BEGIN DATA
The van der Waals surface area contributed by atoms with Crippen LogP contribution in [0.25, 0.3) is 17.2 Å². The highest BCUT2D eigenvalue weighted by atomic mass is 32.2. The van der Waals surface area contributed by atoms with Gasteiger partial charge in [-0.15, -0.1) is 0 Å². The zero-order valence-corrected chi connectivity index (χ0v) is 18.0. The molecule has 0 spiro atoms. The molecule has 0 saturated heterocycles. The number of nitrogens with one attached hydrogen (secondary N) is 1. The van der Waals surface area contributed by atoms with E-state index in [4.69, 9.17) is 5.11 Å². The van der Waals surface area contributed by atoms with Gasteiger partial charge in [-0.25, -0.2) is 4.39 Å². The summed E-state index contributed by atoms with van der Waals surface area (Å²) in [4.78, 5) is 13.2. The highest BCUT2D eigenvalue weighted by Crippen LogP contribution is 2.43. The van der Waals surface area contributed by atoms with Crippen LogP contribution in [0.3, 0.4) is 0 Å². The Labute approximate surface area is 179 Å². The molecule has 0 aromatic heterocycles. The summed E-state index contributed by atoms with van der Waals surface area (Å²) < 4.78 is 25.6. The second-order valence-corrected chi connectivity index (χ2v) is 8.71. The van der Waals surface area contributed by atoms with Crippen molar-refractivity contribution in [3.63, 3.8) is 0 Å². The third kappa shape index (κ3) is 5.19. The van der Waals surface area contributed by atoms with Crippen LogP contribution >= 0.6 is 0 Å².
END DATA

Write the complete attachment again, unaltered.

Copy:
The van der Waals surface area contributed by atoms with Crippen LogP contribution in [0.25, 0.3) is 17.2 Å². The highest BCUT2D eigenvalue weighted by atomic mass is 32.2. The van der Waals surface area contributed by atoms with Gasteiger partial charge in [-0.15, -0.1) is 0 Å². The zero-order valence-corrected chi connectivity index (χ0v) is 18.0. The molecule has 0 spiro atoms. The molecule has 0 saturated heterocycles. The number of nitrogens with one attached hydrogen (secondary N) is 1. The van der Waals surface area contributed by atoms with E-state index in [4.69, 9.17) is 5.11 Å². The van der Waals surface area contributed by atoms with Gasteiger partial charge in [-0.25, -0.2) is 4.39 Å². The summed E-state index contributed by atoms with van der Waals surface area (Å²) in [4.78, 5) is 13.2. The highest BCUT2D eigenvalue weighted by Crippen LogP contribution is 2.43. The van der Waals surface area contributed by atoms with Crippen LogP contribution in [0.3, 0.4) is 0 Å². The Labute approximate surface area is 179 Å². The molecule has 0 aromatic heterocycles. The summed E-state index contributed by atoms with van der Waals surface area (Å²) < 4.78 is 25.6. The second-order valence-corrected chi connectivity index (χ2v) is 8.71. The van der Waals surface area contributed by atoms with Crippen molar-refractivity contribution in [3.63, 3.8) is 0 Å². The third kappa shape index (κ3) is 5.19. The van der Waals surface area contributed by atoms with Crippen LogP contribution >= 0.6 is 0 Å².